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From Wikipedia, the free encyclopedia

Leo (F.) Reisman (October 11, 1897 – December 18, 1961) was an American violinist and bandleader in the 1920s and 1930s. Born and reared in Boston, he was of Jewish ancestry; from German immigrants who immigrated to the United States in the 19th century. Inspired by the Russian-American violinist Jascha Heifetz, Reisman studied violin as a young man. After being rejected by the Boston Symphony Orchestra, he formed his own band in 1919.[1] He became famous for having over 80 hits on the popular charts during his career. Jerome Kern called Reisman's orchestra "The String Quartet of Dance Bands".

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Mr. Reisman's first recording was on a 10-inch 78 rpm record for Columbia Records, recorded on January 10, 1921 – the two titles being "Love Bird", with a catalog issue of Columbia A-3366, mx.79634 and the other title being "Bright Eyes", with a catalog issue of Columbia A-3366, mx.79635.

Reisman recorded for Columbia exclusively from July 1923 through March 11, 1929, when he signed with Victor and stayed until October 1933. He then signed with Brunswick and stayed until 1937 when he re-signed with Victor. During his 1929-1933 Victor period, Reisman recorded many lesser-known period Broadway songs, some of which were recorded by no other band. Due to his popularity, he was always one of the prominent bands during his time at Columbia, Victor and Brunswick, and he recorded prolifically.

Reisman also had the habit of featuring composers and Broadway performers as band vocalists, including Harold Arlen, Fred Astaire, Clifton Webb, and Arthur Schwartz. He also featured Lee Wiley in 1931-32 for her first 3 recordings. More often than not, his vocalists were Frank Luther, Dick Robertson and later Sally Singer and George Beuler. A notable recording from this era was "Happy Days Are Here Again" in November 1929, with vocals by Lou Levin.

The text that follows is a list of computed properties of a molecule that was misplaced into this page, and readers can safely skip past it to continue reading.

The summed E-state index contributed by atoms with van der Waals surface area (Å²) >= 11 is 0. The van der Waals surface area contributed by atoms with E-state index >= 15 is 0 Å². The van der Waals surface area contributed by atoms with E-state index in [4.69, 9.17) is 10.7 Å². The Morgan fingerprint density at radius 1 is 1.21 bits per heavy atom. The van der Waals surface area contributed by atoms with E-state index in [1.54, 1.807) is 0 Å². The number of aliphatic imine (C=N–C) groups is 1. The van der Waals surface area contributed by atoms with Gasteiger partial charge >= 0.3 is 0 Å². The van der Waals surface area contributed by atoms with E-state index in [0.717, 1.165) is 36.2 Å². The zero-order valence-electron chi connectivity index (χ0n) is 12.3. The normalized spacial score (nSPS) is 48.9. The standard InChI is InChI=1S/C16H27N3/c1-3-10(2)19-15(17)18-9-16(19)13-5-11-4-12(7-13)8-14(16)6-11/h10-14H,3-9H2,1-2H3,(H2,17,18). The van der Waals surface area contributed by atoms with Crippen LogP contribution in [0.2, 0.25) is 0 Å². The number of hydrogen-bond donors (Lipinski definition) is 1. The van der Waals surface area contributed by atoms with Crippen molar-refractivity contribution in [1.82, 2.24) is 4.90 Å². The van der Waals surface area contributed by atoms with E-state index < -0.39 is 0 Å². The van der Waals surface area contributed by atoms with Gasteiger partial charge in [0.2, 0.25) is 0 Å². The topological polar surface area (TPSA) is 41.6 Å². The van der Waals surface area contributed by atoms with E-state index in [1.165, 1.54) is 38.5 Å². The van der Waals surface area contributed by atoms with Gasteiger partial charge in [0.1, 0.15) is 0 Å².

Among his more popular hits were his #1 recordings of Cole Porter's "Night and Day" (1932) and Con Conrad's "The Continental" (1934), and Astaire's recording of Irving Berlin's "Cheek to Cheek" (1935).

Reisman's was primarily a dance orchestra; he was not a fan of jazz music, but some of his early 1930s 78 RPM recordings were a bit "hot". (However, Reisman employed the legendary trumpet player Bubber Miley in 1930–31, who had been a featured member of Duke Ellington's orchestra.)

Eddy Duchin was a member of Leo Reisman's orchestra; it was Reisman who gave Duchin his big break.[2] The band leader and TV personality, Mitch Miller, also was a member of Reisman's orchestra.[3]

Leo Reisman died in New York City on December 18, 1961, at the age of 64.

External links


  1. ^ Leo, Kahn. Variations on a Theme: Memoirs of a Studio Musician. p. 40.
  2. ^ 1 The Eddy Duchin Story. Columbia Pictures, Samuel A. Taylor (screenplay) and Leo Katcher (story), released 21 June 1956 (USA)
  3. ^ Hyland, William (2003). George Gershwin: A New Biography. Westport, CT: Praeger. pp. 151. ISBN 978-0275981112.
This page was last edited on 16 December 2020, at 21:25
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